Broken Trust: Greed, Mismanagement & Political Manipulation at America's Largest Charitable Trust
Chapter 5: The Trust Plays Politics as Activism Grows
- The first sentence of this chapter quotes someone who thinks politics was “at the core of Bishop Estate’s many problems.” What does that mean? Do you agree with this person?
- For many years Republicans dominated politics in Hawaii, then, virtually overnight, it was the Democrats. Slow change is sometimes called “evolution,” and fast change is sometimes called “revolution.” Many people call the switch from Republican to Democrat control in Hawaii, the “Democratic Revolution.” In your own words, what caused such a dramatic change? When it comes to political change, what is better: evolution or revolution? Why?
- In your own words, why did his critics not want Matsuo Takabuki to be a Bishop Estate trustee?
- Reverend Akaka often spoke up on political matters, especially when the issues directly affected Hawaiians. Some people think religious clergy like Reverend Akaka should talk publicly only about religious matters. Others expect their religious leaders to provide guidance and leadership on political as well as spiritual matters. What do you think?
- Why did Reverend Akaka say of Hawaiians, “We are now a nobody as far as the government is concerned?” Do you basically agree or disagree with the quote? Why?
- On page 70, the attorney general is quoted as follows: “Neither the trustees nor the staff could explain why they chose certain developers or how they arrived at the terms of development agreements.” Do you think trustees should be able and required to explain their decisions? Why?
- Beginning on page 70, the authors tell a story about a person who almost became a Bishop Estate trustee—Larry Mehau. Another person—Rick Reed—called Mehau the “godfather” of organized crime in Hawaii. Mehau proclaimed his innocence and no one—not even Reed—ever proved that Mehau was guilty of any wrongdoing. Was it wrong for Reed to make serious accusations that he could not prove? Was it wrong for the newspapers and TV stations to report what Reed had said? Was it wrong for the authors of this book to retell the story?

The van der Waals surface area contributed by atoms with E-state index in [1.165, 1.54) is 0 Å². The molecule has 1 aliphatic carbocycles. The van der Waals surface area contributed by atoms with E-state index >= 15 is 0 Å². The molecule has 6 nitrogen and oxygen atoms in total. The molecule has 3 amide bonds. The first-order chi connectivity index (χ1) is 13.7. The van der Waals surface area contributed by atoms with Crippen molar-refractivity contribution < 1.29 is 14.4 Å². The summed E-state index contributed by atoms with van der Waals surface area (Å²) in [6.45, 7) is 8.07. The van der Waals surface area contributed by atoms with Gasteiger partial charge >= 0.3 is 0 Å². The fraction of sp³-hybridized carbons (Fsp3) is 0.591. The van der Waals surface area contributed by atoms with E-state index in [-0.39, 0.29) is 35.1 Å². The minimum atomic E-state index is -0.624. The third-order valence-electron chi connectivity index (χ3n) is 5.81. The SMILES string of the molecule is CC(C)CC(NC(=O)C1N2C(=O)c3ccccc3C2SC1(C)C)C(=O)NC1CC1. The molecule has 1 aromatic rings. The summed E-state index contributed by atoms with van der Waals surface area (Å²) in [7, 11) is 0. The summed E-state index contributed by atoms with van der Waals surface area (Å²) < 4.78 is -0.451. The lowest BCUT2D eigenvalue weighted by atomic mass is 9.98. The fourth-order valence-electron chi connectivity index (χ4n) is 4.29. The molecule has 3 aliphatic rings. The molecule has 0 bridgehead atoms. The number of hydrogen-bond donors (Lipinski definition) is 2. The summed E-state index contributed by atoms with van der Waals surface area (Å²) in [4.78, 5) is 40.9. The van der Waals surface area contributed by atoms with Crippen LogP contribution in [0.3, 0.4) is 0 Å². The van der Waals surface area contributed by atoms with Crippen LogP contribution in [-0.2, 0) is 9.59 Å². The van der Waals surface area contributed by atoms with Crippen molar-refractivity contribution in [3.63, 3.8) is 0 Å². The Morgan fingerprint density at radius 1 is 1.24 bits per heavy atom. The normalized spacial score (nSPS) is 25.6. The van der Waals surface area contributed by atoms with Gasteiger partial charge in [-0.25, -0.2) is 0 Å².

- Oz Stender is referred to as the “accidental trustee.” In your own words, what does that mean?
- Trustee Stender described the justices’ way of selecting Bishop Estate trustees as “appalling” and “irresponsible.” What did they do that was so bad? Was it brave of Stender to criticize the justices publicly, or was it rude? What would you have done if you were Stender?
- On the bottom of page 75, the authors tell the story of an aggressive reporter who got trustee Stender to admit that the trustee-selection process was “rigged.” What would you have said if you had been in Stender’s position? How do you think it made the other trustees feel to read in the newspaper that Stender thought they had been the beneficiaries of a “rigged” system? Did the reporter do anything wrong? Did Stender?
- On page 76, the authors describe how trustee Stender grew disillusioned and came close to quitting as a Bishop Estate trustee. In your own words, explain what made Stender decide to stay. What would you have done if you had been in his position?
- According to the authors, Hawaiian protest “became a powerful mix of historical insult and modern-day grievance.” In your own words, explain what that means.
- Parts of the “apology resolution” are quoted on pages 78-79. In your own words, explain the legal and moral significance of that resolution. Do you think the apology resolution was a good, or bad, thing? Why?
- Professor Trask, an American citizen, shouted to a large group of Hawaiians, who also were American citizens, “We are not Americans! We will die Hawaiians!” If she did not literally mean that they were not Americans, why did she say it? What message do you think she was trying to convey?